Monday, June 7, 2010

The End of Marking Time Event

We here at Adventures in Writing are always glad to help out a fellow writer, especially if it's something cool. This week week's guest post is from CJ West, author of The End of Marking Time which launches on June 10th. Make sure you follow the links at the bottom to get your copy.

Are You a Plotter or a Pantser?

I don’t usually guest blog on sites aimed at writers. Don’t get me wrong, I’m glad to give advice if I think it is helpful, but until I’m a NYT #1 bestseller, I’m not sure I’ll feel comfortable doling out writing
advice on a grand scale. I’m about to launch my latest thriller, The End of Marking Time, and I want to share how my experience writing this book was different from my four previous novels.

About two years ago I wrote a series of articles on Hub Pages that outlined my writing process. I did this because new writers kept asking me about my method and I felt I could do a better job describing it in a series of articles than I could retyping the same information into emails over and over again. When I did this, I was positive that my process was refined to the point it wouldn’t change. I was a plotter and that was the way it would always be.

Until last year that was true. My approach to writing a novel had been fairly consistent. I spent three months researching characters and significant story elements and at the same time I created an outline for the novel including the key ingredients for every chapter. Before I started writing, I knew just about everything that would happen in the book. I say “just about everything” because there are always good ideas that crop up along the way and I have always been flexible enough to include them. I have invested quite a bit of time developing tools for outlining and creating character biographies and those tools really work for me.

About two years ago I listened to Lee Child talk about his writing process. He is a pantser, meaning he has a basic idea for the story and then jumps off and writes. His planning is limited to three or four key scenes. He plans the opening, the transition to act II, the transition to act III and the ending. (If you are unfamiliar with three act structure, these transitions are critical turning points in the story.) From there, he sits down and starts writing. The idea that he could do this and come up with an intricately-plotted thriller astounded me. Pantsing was a scary concept and I dismissed it until I was drawn to an idea that grabbed me and wouldn’t let go.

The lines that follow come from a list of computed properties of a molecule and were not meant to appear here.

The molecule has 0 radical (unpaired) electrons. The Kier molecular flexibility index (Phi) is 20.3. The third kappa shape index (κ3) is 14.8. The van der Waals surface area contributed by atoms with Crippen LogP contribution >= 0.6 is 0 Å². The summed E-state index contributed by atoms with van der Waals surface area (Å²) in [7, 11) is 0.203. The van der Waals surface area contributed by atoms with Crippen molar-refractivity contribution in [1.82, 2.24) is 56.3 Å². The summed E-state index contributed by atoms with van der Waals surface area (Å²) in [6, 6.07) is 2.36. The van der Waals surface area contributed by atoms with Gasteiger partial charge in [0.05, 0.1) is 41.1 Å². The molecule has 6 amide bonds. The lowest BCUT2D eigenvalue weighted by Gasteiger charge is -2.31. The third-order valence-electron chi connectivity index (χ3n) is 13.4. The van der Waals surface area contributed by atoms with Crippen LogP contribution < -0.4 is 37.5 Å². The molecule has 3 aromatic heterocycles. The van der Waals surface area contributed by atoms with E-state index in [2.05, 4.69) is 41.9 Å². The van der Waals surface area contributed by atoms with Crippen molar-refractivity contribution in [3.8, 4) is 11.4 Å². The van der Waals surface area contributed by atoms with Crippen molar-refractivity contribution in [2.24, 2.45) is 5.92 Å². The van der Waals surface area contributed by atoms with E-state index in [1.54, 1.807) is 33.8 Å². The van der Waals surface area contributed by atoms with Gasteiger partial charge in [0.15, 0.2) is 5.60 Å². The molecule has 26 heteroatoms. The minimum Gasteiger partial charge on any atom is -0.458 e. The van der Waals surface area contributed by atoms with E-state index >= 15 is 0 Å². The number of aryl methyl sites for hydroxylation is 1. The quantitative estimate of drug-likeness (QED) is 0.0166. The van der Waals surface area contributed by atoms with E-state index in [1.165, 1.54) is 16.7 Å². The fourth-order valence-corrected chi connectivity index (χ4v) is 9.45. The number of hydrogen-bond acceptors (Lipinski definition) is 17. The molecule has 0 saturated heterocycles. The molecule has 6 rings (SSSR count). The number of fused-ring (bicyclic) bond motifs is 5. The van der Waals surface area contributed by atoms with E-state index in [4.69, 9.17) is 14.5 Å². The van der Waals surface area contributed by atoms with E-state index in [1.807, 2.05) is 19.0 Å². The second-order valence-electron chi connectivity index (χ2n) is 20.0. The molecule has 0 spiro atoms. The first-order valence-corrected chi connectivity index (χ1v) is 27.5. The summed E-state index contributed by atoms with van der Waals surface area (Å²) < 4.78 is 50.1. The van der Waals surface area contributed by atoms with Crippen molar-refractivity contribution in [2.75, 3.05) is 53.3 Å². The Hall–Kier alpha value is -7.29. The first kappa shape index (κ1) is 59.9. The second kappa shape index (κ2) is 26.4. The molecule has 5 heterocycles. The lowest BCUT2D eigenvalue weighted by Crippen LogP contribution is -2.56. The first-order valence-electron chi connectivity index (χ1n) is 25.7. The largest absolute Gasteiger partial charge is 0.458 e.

I began my research for The End of Marking Time the same way I approached my other novels. I toured a local prison and I held an interview with someone from the corrections department. I had interviewed court officers and police officers months earlier while I was working on another book. I was ready to go into “planning mode” and spend the next two and a half months planning my story, but a strange thing happened. I was flooded with compelling ideas. One of these was an opening scene. I wrote it, promising myself it would be the only thing I wrote before I went back to laying out my plot.

Six weeks later, the first draft was done. I never wrote my outline. Instead I jotted chapter names for the next four chapters I would write, staying that much ahead of where I was in the draft with just a fuzzy idea what would happen. I completed my character biographies on the fly. In less time than it usually takes me to come up with an outline, I had a first draft and that draft was tighter and better than any first draft I’ve written.

Now I’m not so sure if I’m a plotter or a pantser. On my best day as a pantser I wrote 9,500 words. I’ve never come close to that level of productivity with a completed outline. It seems logical that I’d write faster with a completed outline, not slower. When I think about being this productive, pantsing is a very attractive method, scary as it may be. I’m writing a new book, which I plotted using my traditional process even though my beta readers declared my flirtation with pantsing a success. Maybe it was the story and the characters that gripped me and made pantsing possible. Or maybe I’ll evolve into a pantser as I mature as a writer. Only time will tell.